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How much gold should be in your clients' portfolios?

Mar 25, 2014 @ 10:51 am

By Carl O'Donnell

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Gold should make up as much as 10% of an optimal portfolio, according to a study by the World Gold Council.

Gold offers a hedge against risk in emerging markets and also stands to benefit during upswings, the report said. The World Gold Council is the market development organization for the gold industry.

The quest for an appealing hedge has been especially relevant in recent years, as emerging markets encountered rough waters following the collapse of the commodity supercycle and the wind-down of the Federal Reserve's quantitative-easing program, said Juan Carlos Artigas, the director of investment research at the World Gold Council.

Even investors who are not directly exposed to emerging markets should still consider hedging with gold, since ripples from emerging markets are increasingly felt throughout the global economy, he said.

There are several reasons why gold is appealing, said Mr. Artigas, who was the lead author of the report. Gold is highly liquid, offering investors easy access during downswings. Gold also has a negative correlation to the market during times of risk, as investors flee to the metal's perceived safety, he said.

During upswings, meanwhile, gold's popularity among consumers in developing countries allows the metal to benefit from rising consumer demand, the report said.

"Gold is not just a tactical asset to enter today and exit tomorrow but a long-term part of an investment strategy due to its role as a risk mitigation vehicle," Mr. Artigas said.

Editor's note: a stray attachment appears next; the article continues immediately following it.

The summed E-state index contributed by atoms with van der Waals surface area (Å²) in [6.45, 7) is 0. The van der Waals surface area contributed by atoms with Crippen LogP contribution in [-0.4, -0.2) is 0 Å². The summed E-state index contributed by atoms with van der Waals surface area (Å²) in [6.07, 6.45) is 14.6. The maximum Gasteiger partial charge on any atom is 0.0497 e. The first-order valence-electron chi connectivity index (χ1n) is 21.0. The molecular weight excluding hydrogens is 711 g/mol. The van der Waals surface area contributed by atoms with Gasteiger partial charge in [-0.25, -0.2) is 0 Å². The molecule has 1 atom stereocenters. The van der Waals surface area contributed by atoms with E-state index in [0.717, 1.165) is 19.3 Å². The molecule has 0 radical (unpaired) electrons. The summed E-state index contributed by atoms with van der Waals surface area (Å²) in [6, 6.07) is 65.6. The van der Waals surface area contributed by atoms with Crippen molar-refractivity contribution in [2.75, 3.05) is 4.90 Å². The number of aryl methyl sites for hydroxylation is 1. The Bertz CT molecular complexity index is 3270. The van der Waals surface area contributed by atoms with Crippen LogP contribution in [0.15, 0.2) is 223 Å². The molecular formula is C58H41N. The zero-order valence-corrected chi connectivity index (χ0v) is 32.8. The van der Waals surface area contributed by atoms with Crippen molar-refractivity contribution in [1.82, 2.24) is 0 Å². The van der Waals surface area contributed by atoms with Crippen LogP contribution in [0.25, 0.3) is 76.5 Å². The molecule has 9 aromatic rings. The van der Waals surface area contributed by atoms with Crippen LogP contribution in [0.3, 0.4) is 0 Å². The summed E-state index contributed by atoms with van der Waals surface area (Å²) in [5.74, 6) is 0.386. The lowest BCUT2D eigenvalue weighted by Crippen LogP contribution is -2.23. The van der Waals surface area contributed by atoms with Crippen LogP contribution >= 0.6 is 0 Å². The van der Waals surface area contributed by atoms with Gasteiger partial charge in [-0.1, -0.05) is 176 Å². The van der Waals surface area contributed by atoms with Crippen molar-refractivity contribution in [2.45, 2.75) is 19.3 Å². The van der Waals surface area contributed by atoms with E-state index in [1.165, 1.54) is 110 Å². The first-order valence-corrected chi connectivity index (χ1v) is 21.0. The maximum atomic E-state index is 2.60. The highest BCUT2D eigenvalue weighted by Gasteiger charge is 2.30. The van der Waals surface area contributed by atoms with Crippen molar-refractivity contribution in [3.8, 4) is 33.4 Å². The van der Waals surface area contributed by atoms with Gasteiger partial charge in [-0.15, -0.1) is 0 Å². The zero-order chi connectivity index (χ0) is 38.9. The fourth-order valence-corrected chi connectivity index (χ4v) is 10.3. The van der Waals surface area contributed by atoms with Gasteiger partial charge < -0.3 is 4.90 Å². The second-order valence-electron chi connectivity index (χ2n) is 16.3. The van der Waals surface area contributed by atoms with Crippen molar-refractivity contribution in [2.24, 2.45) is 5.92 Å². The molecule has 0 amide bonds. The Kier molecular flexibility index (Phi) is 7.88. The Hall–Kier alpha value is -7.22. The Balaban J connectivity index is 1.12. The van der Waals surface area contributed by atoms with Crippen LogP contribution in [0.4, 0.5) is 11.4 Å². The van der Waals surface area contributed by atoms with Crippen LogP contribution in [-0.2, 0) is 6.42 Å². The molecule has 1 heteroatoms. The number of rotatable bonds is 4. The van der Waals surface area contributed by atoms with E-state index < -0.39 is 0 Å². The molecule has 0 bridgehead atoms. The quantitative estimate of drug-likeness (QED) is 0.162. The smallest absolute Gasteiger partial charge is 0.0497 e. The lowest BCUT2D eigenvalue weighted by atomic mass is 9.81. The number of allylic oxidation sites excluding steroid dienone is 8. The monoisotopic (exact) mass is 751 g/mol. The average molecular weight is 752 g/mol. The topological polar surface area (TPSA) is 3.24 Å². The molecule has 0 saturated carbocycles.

There are drawbacks to holding gold, however, said Barry Fennell, a senior research analyst at Lipper Corp.

In the past decade, gold prices spiked on uncertainty associated with the financial crisis, as well as the commodity supercycle. The metal rose from around $650 per ounce in 2007 to more than $1800 in 2011, according to data from Kitco Metals Inc. However, the metal had fallen to $1,325 per ounce as of March 24, according to the Wall Street Journal.

There is no guarantee that high gold prices will persist, Mr. Fennell said. Gold is not an interest-bearing asset, he said, meaning there is no reason to expect that the metals will offer a positive long-term return. Gold's price fluctuates with supply and demand.

This is quite different from Treasury bonds. As yields on U.S. Treasuries rise, the promise of a guaranteed income stream will make these bonds an increasingly appealing source of long-term risk reduction, Mr. Fennell said.

The rise in interest rates on Treasuries has partly contributed to outflows from both emerging markets and gold, he said.

"Gold seems to me to be better as a tactical play, rather than as a long-term holding in a portfolio," he said. ​

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